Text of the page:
Talking about issues
The Butler County Farm Bureau hosted a legislative dinner Tuesday evening, giving them a chance to meet the legislators and talk about some of the issues important to Farm Bureau.
Following the meal, the legislators introduced themselves and talked about why they ran for office.
The first to speak was Mary Martha Good, the newly elected representative for House Seat 75.
“The reason I ran is because as a teacher, I taught for 26 years and retired a year and a half ago, I was very tired of what they did to teaching,” she said. “They took away our due process; they took away our tenure. And as a teacher, we work our little tails off with the kids we have and they took away our aids in the classroom.”
She said the district was only able to give each teacher an hour a day with a para or aid.
“It just got to be too much,” Good said. “Right now our future is those kids and I think we all need to realize that. I know over half the budget is spent on education and I’d like to see how that’s all going to come about.”
She said she did get on the education committee, children’s and seniors committee, and election committee in Topeka.
She is looking forward to her time in Topeka.
“I think we have a good group of people in there to work together and make some decisions,” Good said. “It’s not going to be a fun year. There is no money. We are all going to have to take a cut and a hit and go on, but if we can live through the next two years, I think after that we will start seeing things come around.”
She went on to say her brother in Emporia also ran and was elected.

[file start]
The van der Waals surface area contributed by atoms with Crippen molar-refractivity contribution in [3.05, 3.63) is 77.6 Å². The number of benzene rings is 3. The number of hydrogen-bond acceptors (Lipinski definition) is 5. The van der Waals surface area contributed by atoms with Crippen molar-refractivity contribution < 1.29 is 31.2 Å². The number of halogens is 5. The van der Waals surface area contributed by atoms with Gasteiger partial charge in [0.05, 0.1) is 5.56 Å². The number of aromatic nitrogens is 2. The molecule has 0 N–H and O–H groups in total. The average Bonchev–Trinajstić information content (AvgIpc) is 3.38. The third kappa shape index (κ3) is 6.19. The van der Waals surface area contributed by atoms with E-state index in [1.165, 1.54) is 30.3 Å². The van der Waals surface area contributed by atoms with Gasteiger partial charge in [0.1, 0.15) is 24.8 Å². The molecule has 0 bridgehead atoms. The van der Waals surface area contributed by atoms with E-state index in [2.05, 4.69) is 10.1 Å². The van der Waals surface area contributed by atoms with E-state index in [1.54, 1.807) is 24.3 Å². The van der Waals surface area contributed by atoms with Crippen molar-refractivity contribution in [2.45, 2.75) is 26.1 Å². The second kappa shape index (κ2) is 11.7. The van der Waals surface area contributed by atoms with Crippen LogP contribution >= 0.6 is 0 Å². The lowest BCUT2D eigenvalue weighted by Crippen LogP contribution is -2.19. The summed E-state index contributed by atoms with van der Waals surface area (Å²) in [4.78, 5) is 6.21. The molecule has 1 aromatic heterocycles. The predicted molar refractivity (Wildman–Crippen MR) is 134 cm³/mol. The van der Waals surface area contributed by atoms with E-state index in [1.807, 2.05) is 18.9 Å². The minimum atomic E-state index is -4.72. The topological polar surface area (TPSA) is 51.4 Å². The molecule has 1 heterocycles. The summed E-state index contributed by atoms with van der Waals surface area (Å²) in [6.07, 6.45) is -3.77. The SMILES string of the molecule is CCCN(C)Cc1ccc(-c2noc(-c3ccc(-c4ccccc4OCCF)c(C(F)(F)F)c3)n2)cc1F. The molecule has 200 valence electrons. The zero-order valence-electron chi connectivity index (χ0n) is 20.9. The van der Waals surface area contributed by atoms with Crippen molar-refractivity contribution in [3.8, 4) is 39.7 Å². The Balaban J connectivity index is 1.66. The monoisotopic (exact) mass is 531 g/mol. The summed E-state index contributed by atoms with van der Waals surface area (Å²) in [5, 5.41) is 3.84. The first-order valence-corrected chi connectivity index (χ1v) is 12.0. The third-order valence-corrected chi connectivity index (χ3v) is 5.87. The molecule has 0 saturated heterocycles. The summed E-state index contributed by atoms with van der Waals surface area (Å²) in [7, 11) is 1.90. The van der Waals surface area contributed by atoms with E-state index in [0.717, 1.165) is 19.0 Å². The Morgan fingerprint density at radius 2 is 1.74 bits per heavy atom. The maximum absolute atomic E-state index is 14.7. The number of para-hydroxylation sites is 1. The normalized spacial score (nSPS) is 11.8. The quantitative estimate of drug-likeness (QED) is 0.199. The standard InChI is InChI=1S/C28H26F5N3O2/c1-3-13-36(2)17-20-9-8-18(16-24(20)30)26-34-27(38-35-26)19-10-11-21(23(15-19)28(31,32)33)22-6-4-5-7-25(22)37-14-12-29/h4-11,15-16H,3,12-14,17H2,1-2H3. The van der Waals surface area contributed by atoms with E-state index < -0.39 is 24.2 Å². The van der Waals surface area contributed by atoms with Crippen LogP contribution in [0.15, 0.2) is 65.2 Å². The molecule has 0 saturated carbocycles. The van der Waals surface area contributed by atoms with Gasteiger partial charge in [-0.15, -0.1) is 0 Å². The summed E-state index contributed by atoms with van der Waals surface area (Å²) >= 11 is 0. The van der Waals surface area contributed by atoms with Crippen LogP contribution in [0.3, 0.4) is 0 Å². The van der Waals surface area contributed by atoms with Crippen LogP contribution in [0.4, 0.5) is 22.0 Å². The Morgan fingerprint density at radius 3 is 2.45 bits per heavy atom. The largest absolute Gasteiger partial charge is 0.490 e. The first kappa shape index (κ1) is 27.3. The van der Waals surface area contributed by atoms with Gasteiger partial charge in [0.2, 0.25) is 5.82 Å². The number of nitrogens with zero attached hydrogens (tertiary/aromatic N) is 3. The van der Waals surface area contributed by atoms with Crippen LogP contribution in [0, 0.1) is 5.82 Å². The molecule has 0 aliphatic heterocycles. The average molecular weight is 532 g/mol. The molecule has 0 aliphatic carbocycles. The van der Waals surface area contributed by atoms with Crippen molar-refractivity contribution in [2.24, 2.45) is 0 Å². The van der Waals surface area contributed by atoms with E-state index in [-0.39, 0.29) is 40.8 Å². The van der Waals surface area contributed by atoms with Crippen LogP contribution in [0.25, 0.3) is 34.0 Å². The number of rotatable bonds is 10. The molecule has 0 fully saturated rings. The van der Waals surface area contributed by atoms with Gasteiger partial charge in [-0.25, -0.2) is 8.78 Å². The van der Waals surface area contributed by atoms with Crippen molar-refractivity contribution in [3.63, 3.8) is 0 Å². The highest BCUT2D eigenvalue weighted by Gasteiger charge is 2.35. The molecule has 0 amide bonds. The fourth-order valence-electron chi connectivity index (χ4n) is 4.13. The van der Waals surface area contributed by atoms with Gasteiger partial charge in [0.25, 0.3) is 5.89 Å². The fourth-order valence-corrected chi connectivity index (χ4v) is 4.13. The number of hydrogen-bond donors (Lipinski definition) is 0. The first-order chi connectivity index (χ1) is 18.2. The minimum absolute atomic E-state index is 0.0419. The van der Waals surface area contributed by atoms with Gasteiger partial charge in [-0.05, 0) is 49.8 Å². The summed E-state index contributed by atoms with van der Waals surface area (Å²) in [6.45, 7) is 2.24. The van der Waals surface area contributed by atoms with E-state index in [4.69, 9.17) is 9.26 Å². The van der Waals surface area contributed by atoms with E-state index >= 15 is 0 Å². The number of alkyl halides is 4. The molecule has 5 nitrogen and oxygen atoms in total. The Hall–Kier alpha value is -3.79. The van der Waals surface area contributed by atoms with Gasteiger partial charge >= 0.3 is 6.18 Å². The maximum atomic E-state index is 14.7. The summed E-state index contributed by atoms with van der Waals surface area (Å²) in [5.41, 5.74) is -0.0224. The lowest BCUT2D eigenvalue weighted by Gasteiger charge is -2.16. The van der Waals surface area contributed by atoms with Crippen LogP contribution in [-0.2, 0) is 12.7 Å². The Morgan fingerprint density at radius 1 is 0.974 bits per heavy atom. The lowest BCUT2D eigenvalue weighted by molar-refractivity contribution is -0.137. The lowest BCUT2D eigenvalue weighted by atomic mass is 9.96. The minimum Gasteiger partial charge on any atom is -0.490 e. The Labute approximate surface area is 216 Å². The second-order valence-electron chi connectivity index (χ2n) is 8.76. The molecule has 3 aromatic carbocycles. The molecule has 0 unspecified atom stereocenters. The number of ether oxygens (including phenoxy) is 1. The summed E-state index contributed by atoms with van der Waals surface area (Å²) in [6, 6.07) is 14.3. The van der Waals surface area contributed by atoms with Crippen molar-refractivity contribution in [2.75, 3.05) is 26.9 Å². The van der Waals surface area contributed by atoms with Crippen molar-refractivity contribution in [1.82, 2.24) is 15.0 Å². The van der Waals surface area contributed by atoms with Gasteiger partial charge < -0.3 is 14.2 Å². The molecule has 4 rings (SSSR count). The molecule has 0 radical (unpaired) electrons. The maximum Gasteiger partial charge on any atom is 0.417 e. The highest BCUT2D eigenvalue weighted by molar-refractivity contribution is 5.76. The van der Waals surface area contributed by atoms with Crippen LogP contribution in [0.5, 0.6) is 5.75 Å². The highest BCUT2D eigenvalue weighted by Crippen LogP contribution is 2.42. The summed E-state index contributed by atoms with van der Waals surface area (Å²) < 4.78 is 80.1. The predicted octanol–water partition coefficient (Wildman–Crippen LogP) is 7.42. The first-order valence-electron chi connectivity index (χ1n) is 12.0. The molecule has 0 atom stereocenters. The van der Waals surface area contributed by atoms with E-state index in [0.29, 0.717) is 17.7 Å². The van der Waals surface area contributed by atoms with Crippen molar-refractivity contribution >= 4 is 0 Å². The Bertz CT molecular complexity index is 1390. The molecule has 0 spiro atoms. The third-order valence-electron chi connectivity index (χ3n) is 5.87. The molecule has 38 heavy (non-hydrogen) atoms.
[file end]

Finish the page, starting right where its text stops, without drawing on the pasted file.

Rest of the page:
“He’s the one that really got me going and said you need to do this, you need to quit teaching and do this,” she said. “I said ‘no, no” and finally I had enough and retired and filed about six months later.
“I hope to make all of you in District 75 pleased. I want to use common sense. I will cross party lines to get work done.”
The next to speak was Susan Humphries, who was elected to House Seat 99.
She said her husband worked for Cargill for 30 years and her family in Arkansas are farmers, which are her ties to agriculture.
“At 53 I decided to go back to law school after the kids were grown,” she explained. “Two of our children are adopted and that was really interesting going back to be an adoption attorney.”
She has been doing that for a couple of years.
“I had some extra energy and extra time and just felt there was a little bit more that I needed to be doing and I found out Denis Hedke was not going to be running again in District 99, so I filed for that seat. My priorities are children.”
She said there are more children in foster care in Kansas now than ever in the past.
“So I think it goes along great with what you all say about the farming family,” she said. “It goes along with family.”
She said she was on the federal and state affairs committee.
“I feel like the foster care problem, it really relates down to the family, so that is my priority,” she said.
She also is on the judiciary committee and criminal and juvenile justice committee, which she said are new to her.
Doug Blex was the final representative to speak. He was elected to House District 12.
He said he lives near Independence and has a family farm.
“I’m a small-town person,” he said. “I’ve been that way pretty much most of my life.”
He said he is pretty new to politics, having helped Mike Pompeo with his campaign and serving as county chair in Montgomery County for a lot of years.